Of course, we’re not just talking about Emily leaving babyhood. It’s all of us. We’re not planning any more children and that means that we’ll have to retire things like the crib (which is still standing in our bedroom, as if we can’t quite bring ourselves to dismantle it), the pram, the steriliser which never really got used much anyway since we had a small microwave one that was far more convenient. The babygros are getting put aside for a car boot sale instead of the next baby, and for every piece of clothing that she outgrows I have to decided if I can let it go. Some things, like her coming home from hospital outfit, or that dress or those booties, are being kept as long as we have the space.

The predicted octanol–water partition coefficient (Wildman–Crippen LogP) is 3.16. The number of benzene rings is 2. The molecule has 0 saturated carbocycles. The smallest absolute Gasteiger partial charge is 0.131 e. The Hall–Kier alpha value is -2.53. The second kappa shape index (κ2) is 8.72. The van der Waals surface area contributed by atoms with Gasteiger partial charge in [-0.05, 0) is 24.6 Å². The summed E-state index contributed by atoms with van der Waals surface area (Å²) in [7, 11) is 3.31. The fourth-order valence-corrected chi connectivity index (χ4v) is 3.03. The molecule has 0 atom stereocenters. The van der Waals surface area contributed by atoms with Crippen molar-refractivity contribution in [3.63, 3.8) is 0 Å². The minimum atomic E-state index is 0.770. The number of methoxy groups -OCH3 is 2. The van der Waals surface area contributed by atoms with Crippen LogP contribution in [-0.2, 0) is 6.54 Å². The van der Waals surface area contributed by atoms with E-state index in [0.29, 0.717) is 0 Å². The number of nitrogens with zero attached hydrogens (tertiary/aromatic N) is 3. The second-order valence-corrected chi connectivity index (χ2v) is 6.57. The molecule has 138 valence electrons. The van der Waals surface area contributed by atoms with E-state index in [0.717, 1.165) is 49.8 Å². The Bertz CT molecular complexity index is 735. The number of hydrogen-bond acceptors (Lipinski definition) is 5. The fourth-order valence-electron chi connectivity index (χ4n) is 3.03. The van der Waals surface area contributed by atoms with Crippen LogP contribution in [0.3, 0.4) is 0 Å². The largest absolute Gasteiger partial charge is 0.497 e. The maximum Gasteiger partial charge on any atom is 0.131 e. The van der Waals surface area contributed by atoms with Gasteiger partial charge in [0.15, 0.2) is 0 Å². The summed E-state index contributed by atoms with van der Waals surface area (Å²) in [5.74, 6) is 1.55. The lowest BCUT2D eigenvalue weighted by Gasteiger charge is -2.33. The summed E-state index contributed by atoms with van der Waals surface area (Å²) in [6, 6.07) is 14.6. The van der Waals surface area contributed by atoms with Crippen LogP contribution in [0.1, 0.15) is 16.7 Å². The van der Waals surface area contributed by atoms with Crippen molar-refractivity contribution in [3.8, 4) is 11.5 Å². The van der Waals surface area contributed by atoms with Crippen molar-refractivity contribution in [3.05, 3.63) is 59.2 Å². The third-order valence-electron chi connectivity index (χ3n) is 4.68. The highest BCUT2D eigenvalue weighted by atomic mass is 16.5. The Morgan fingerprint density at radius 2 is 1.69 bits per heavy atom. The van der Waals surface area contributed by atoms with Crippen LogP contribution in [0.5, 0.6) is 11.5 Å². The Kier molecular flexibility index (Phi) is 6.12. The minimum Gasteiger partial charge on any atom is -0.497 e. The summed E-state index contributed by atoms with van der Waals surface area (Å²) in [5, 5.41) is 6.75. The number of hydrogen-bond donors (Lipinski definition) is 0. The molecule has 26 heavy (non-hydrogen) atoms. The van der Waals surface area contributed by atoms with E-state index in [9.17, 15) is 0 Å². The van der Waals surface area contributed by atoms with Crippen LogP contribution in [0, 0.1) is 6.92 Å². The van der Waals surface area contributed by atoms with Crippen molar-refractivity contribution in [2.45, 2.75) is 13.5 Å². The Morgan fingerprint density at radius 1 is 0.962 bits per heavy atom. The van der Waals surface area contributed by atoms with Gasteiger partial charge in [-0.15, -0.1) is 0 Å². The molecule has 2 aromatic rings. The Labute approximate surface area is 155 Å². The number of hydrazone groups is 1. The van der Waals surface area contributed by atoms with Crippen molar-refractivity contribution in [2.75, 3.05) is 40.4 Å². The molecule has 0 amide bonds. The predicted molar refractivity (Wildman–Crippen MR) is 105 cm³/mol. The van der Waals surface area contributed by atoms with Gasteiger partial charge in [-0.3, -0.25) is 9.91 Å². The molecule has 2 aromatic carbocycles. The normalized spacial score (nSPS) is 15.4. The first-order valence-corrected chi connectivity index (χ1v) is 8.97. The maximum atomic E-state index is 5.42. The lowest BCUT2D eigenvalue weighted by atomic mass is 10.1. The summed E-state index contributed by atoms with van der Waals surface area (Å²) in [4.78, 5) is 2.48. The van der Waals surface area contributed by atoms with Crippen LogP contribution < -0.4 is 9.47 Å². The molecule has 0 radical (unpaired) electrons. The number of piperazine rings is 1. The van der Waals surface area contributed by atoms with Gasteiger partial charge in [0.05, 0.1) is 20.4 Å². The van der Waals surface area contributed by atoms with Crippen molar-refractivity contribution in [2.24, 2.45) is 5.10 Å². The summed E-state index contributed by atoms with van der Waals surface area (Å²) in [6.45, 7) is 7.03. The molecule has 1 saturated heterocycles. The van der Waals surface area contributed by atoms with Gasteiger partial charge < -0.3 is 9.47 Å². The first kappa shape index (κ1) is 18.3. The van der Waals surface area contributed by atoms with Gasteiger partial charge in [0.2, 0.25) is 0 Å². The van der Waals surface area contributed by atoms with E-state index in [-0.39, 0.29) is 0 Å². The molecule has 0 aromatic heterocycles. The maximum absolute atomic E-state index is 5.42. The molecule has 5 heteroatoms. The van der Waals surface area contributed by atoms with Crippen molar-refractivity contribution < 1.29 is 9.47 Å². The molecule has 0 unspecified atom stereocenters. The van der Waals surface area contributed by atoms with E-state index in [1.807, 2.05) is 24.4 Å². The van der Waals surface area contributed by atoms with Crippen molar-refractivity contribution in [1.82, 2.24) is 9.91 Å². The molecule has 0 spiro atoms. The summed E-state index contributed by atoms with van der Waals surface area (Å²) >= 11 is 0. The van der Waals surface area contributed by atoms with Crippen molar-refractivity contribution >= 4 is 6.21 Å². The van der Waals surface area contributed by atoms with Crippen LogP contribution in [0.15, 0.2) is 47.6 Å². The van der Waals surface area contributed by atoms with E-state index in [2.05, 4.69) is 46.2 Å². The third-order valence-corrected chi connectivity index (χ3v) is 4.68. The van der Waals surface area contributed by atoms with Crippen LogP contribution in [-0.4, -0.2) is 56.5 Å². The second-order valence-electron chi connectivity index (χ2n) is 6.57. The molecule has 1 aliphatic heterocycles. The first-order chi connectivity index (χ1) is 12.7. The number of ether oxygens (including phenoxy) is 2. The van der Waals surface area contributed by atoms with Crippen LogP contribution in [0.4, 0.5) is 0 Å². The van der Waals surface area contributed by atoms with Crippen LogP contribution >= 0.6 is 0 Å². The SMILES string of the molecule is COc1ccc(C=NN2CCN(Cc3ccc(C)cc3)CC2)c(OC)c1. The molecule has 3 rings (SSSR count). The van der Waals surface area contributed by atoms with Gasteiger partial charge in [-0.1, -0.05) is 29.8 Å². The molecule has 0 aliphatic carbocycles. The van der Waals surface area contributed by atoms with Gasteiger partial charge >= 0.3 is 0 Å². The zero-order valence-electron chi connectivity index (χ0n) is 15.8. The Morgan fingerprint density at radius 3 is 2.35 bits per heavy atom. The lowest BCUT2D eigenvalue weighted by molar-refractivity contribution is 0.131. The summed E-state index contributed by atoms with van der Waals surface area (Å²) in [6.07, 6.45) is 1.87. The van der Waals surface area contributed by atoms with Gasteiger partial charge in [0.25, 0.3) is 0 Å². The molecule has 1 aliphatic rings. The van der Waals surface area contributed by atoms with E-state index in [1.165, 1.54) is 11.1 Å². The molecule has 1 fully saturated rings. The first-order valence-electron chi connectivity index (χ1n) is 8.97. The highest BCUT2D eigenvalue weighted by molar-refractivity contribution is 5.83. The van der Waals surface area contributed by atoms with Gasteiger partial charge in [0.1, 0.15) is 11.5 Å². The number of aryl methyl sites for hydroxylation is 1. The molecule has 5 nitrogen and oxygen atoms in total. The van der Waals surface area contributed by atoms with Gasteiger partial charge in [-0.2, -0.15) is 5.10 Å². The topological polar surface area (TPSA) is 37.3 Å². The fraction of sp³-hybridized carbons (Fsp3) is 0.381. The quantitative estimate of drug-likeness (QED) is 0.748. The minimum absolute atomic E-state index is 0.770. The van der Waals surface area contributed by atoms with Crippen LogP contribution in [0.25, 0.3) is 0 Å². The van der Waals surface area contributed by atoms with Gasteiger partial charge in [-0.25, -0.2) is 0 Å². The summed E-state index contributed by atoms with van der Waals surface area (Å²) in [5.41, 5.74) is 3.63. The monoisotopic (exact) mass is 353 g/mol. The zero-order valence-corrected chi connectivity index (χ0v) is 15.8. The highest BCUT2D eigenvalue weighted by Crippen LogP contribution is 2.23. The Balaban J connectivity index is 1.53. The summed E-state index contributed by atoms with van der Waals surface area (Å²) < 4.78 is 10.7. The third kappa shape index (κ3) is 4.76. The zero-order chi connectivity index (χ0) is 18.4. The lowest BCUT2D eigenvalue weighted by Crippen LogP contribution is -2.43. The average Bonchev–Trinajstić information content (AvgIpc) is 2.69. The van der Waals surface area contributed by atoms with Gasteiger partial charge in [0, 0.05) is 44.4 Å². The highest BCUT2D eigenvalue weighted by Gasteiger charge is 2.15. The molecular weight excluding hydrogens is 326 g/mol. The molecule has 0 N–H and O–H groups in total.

Some things I’ll not be sorry to lose. The weaning spoons – I really didn’t enjoy weaning. I love the stage she’s at now where I can give her real food and watch her enjoy it and discover new tastes. She seems to have a broader range of food than Daniel did, but sometimes the memories are a bit hazy and maybe Daniel ate a wide range of things at this stage too. That’s scary – it’s only two years since he was at this stage and it’s hazy already? How am I supposed to remember these things when they’re ten? Or twenty?

I look back at Daniel’s baby pictures and sometimes it’s hard to relate that baby to my little boy. Daniel is so strong and vivid a personality, he comes out with the most amazing words and phrases, how could he ever NOT have talked? Or walked? Or decided he was going to do something and then just done it? And how did he interact with Emily? Wait – there was no Emily??